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History: An 83 year old man with previous coronary artery bypass surgery and multiple percutaneous coronary interventions, now presented with labored breathing. Chest X-ray is shown in the above image. What is your diagnosis?

a) Tuberculosis

b) Myocardial infarction

c) Congestive heart failure

d) Lung abscess

Ans: c) Congestive heart failure The above X-ray image shows, Kerley-B lines (pointed by arrows), with cardiomegaly, dilated pulmonary vessels, fluid in right horizontal fissure, all suggestive of congestive heart failure.

The Kerley B lines are multiple, thin, short, white lines which are perpendicular to the chest wall at the lung base which represents fluid which has leaked into the interlobular septae. It is one of the signs of congestive heart failure.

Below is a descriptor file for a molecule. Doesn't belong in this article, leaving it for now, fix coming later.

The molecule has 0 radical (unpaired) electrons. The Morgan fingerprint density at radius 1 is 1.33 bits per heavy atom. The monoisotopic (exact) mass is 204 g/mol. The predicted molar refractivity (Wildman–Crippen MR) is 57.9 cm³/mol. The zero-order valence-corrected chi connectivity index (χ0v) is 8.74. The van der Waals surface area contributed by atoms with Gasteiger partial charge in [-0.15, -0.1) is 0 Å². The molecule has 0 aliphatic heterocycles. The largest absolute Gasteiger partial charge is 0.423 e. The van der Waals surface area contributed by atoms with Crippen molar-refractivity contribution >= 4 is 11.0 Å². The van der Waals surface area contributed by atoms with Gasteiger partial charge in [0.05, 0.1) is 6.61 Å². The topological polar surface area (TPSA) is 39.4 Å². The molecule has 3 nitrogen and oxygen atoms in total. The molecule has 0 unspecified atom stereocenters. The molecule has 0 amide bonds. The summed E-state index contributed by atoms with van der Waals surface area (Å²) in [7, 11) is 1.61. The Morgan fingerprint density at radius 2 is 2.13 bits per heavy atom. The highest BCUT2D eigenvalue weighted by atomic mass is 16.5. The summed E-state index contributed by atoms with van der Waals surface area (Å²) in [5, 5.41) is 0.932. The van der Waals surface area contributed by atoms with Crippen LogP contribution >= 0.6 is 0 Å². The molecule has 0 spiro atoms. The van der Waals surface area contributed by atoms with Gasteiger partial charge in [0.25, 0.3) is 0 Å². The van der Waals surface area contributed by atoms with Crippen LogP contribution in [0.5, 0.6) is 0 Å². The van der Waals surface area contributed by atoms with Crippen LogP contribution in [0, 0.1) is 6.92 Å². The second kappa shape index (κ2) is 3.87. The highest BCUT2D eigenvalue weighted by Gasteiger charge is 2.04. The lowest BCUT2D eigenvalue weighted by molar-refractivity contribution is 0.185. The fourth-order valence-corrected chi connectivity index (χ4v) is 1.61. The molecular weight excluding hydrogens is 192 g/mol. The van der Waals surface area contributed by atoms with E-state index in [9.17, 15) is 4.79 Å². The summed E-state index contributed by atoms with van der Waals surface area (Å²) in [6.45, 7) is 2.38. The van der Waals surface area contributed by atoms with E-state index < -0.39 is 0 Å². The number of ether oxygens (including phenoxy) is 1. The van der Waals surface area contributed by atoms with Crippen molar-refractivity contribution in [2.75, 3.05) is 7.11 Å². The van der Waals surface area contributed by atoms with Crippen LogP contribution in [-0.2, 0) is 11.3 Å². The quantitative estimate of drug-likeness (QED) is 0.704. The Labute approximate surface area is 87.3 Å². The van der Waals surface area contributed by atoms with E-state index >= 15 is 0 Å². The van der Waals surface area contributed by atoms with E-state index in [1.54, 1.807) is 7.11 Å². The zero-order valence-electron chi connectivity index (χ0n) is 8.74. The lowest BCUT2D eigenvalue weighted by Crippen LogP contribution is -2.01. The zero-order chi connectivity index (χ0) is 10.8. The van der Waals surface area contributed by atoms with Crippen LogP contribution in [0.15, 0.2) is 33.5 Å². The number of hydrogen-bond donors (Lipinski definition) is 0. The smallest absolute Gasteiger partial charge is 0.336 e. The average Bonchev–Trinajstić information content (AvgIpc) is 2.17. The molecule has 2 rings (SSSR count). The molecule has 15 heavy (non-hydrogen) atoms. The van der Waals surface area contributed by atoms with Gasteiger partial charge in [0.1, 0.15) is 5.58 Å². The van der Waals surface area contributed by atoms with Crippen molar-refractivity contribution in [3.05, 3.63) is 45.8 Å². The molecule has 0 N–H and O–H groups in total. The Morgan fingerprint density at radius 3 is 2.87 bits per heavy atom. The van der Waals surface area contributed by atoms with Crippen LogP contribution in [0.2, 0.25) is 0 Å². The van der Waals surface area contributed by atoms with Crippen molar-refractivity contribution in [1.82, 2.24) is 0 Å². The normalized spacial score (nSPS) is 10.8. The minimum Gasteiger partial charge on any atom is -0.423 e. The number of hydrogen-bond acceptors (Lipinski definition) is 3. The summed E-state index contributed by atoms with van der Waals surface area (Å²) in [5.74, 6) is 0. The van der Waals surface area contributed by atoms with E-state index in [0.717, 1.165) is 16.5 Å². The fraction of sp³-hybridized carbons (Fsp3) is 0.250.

Kerley B lines are seen in: Pulmonary edema Lymphangitis carcinomatosa and malignant lymphoma Viral and mycoplasmal pneumonia • Interstitial pulmonary fibrosis Pneumoconiosis Sarcoidosis

Other Kerley lines: Kerley A lines: These are long unbranching lines coursing diagonally from the hila out to the periphery of the lungs. They are caused by distension of anastomotic channels between peripheral and central lymphatics of the lungs. Kerley C lines: They are short, fine lines throughout the lungs, with a reticular appearance. They may represent thickening of anastomotic lymphatics or superimposition of many Kerley B lines.

In general, based on how commonly they appear, in chest X-rays, Kerley B (most common) > A > C (least common)

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